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“Open Mike” by James Nolan

I’ve talked about how I really like short story anthologies, especially ones with a strong thematic tie.  I am about halfway through the New Orleans Noir anthology (i.e., the half of the book set before Hurricane Katrina) and I think I’ve found a new author to binge on: James Nolan.

From the information I can find on him, Nolan seems like a writer who has New Orleans in his blood.  One quote he gave the Times-Picayune really stood out to me.

“New Orleans isn’t only a place but a story we tell ourselves.”

The French Quarter of New Orleans, Louisiana, ...

I'm sure the story we tell ourselves about New Orleans and the French Quarter isn't quite this bright.

This quote really captures what I was hoping to get out of a book entitled New Orleans Noir. I want stories that actually use the backdrop, that can’t just be upped and moved to another place, real or fictional, without something getting lost in the translation.  Some stories in this book performed this feat better than others;* Nolan was one of the ones who did it best.

“Open Mike” in begins in many ways like classic film noir. New Orleans cop Vincent Panarello moonlights as a private detective to support his wife and three kids.  A bereaved mother asks him to find out what happened to her beautiful 20 something daughter who was found dead in the bayou.  The only thing her mother can give the detective is that her daughter was killed by, of all things, poetry.

While investigating the French Quarter places and denizens who may have known about what happened to the girl, Panarello reflects on the life he could have had with his first wife, Janice.  Even though she’s dead long before the story began, one gets the sense that Janice is far more real to Panarello than his current family–he never managed to get over her.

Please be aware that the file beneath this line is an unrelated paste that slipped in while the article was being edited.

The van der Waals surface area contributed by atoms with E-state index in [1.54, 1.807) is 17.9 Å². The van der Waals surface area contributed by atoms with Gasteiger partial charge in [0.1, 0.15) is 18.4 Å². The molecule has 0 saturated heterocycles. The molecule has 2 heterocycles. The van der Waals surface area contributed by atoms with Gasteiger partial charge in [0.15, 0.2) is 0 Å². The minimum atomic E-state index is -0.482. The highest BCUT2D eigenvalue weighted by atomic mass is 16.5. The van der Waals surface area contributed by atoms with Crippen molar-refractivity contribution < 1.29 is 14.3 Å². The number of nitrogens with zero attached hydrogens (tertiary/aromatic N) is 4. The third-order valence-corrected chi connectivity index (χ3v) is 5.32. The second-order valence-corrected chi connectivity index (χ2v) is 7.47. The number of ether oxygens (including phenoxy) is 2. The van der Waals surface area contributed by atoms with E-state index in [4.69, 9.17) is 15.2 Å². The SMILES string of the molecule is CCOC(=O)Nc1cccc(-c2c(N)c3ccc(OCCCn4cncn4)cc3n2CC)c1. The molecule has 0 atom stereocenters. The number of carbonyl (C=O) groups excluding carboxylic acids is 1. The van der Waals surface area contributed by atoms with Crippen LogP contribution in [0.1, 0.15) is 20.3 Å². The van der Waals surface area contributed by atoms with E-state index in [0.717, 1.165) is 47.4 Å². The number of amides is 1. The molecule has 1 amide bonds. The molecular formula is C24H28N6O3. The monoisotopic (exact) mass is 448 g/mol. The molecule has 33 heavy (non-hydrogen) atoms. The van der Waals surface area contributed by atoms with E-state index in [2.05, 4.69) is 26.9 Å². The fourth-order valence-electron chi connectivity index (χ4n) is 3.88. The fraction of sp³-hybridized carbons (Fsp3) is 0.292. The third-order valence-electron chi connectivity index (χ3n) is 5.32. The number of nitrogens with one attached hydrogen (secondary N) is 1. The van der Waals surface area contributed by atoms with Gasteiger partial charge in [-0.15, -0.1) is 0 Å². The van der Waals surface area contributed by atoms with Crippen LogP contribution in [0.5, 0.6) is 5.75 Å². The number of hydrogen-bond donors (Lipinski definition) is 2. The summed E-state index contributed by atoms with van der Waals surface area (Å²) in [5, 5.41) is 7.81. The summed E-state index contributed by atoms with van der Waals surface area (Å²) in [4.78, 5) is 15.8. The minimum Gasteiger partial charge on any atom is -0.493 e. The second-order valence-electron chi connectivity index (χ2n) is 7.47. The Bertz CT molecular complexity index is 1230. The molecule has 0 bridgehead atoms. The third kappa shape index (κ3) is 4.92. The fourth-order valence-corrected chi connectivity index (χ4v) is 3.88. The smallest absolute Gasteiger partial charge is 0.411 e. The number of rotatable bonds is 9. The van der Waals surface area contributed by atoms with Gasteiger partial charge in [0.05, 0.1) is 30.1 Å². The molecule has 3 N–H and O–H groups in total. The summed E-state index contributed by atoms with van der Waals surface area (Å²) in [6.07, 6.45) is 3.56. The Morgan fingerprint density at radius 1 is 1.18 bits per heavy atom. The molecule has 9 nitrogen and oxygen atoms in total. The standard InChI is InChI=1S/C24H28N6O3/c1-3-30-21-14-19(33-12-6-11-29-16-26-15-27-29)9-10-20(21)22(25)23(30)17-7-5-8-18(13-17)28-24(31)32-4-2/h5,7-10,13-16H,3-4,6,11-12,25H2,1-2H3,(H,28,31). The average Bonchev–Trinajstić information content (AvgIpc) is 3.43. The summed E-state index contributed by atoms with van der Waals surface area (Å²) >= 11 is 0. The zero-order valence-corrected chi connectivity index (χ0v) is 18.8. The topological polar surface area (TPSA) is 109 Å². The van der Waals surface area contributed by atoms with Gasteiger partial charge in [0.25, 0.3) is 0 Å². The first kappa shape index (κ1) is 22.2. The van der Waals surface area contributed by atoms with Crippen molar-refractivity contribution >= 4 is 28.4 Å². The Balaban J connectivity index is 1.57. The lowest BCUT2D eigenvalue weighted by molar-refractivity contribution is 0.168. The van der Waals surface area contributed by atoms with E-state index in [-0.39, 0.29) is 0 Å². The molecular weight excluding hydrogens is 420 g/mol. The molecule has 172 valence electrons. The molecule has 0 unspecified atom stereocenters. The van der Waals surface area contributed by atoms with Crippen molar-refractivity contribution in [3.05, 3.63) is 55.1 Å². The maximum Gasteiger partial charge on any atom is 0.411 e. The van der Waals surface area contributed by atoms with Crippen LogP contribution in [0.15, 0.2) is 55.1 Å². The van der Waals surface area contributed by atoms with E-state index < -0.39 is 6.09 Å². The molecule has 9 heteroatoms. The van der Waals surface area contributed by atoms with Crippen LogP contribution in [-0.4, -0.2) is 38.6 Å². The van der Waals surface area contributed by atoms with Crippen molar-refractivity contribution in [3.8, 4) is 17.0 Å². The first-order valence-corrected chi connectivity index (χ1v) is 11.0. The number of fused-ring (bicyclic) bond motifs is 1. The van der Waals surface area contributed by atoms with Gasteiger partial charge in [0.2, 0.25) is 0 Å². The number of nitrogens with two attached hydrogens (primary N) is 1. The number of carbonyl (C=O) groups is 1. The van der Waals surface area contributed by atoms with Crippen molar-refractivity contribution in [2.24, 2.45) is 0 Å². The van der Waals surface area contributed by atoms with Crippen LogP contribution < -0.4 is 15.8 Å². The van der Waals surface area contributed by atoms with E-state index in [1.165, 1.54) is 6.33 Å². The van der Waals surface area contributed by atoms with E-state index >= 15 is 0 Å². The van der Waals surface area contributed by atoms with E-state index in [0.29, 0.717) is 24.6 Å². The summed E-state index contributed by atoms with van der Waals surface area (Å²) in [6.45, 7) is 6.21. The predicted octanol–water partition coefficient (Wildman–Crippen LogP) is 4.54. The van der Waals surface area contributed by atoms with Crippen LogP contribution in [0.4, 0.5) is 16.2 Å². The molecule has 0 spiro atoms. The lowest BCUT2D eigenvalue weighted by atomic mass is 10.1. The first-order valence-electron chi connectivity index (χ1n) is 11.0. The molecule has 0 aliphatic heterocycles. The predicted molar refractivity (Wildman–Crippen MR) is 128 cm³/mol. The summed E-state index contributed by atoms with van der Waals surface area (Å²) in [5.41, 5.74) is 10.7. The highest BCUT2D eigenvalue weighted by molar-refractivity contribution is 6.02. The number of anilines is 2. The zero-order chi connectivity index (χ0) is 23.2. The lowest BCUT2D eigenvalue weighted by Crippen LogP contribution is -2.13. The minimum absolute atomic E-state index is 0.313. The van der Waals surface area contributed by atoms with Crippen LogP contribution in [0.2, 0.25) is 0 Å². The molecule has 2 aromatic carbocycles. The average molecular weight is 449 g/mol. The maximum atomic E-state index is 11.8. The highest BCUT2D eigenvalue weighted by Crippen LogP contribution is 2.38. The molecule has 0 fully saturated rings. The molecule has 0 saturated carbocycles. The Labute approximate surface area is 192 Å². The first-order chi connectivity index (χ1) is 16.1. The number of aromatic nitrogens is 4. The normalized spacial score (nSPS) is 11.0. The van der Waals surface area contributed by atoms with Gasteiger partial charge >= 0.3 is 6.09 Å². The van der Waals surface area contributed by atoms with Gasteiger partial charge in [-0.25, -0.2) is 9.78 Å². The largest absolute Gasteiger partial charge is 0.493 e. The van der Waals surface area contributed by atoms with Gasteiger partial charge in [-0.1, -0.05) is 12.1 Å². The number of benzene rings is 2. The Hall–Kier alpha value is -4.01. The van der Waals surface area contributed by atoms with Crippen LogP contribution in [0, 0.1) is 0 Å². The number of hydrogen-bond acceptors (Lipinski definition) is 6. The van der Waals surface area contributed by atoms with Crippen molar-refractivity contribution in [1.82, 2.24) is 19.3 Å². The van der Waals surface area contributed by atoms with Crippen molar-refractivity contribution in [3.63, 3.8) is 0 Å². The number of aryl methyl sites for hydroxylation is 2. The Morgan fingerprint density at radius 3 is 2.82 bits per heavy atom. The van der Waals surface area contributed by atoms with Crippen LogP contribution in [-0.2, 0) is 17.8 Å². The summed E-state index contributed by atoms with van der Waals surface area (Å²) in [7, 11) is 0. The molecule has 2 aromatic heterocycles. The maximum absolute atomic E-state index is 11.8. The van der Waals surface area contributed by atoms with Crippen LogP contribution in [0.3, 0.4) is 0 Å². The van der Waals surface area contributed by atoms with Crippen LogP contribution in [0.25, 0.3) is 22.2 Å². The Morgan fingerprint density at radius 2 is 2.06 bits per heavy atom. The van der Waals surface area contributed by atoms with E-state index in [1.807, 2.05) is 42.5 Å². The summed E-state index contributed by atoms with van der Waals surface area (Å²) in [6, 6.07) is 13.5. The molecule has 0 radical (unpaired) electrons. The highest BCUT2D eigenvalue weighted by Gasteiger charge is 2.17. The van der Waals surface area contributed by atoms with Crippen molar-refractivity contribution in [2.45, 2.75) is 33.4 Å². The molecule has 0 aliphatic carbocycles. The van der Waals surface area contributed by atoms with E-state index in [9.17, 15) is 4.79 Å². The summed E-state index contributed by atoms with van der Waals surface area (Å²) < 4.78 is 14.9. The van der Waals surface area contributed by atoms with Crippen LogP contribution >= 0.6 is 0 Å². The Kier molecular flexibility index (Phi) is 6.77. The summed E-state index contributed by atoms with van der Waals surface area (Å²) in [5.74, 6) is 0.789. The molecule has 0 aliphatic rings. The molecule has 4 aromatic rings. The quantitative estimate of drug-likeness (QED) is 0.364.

The locales described do a good job evoking the part of the French Quarter that “the tourists haven’t a clue about,” to quote anthology editor Julie Smith.  The place could have easily been some cliché like “Basin City,” all whores and crack dens and corruption, a pastiche of noir settings so absurdly bleak that it is parody.  But in Nolan’s hands, this place feels like a specific city at a specific time.  Nolan, a fifth generation New Orleans denizen, creates not only vivid setting, but a character deeply tied to and defined by the setting with which he has so much history.

All this leads to the big twist at the end.  Without giving away the ending, the twist is what turns this story from “Chandler set in New Orleans” to a wicked study of a person, a place and the forces that shape them both.

According to the ever-authoritative Wikipedia, Nolan has two poetry anthologies published decades ago and a short story collection published two years ago.  Well, at least I can say that the additions to the stack are relatively minimal, all things considered.

* This is not to say that the stories that did not have as strong a sense of place weren’t intriguing in their own right.  Patty Friedmann’s “Two Story Brick Houses” was a well-written punch in the gut, Gossip Girl Mean Girlness taken to the darkest extremes.  But, save for mentioning the titular two story brick houses, nothing about the story made it essential that it be set in the Uptown neighborhood of New Orleans.  It could have easily been set in some other upscale neighborhood in any other major city in the early 1960’s-one that has private school “more for rich kids than smart kids.”

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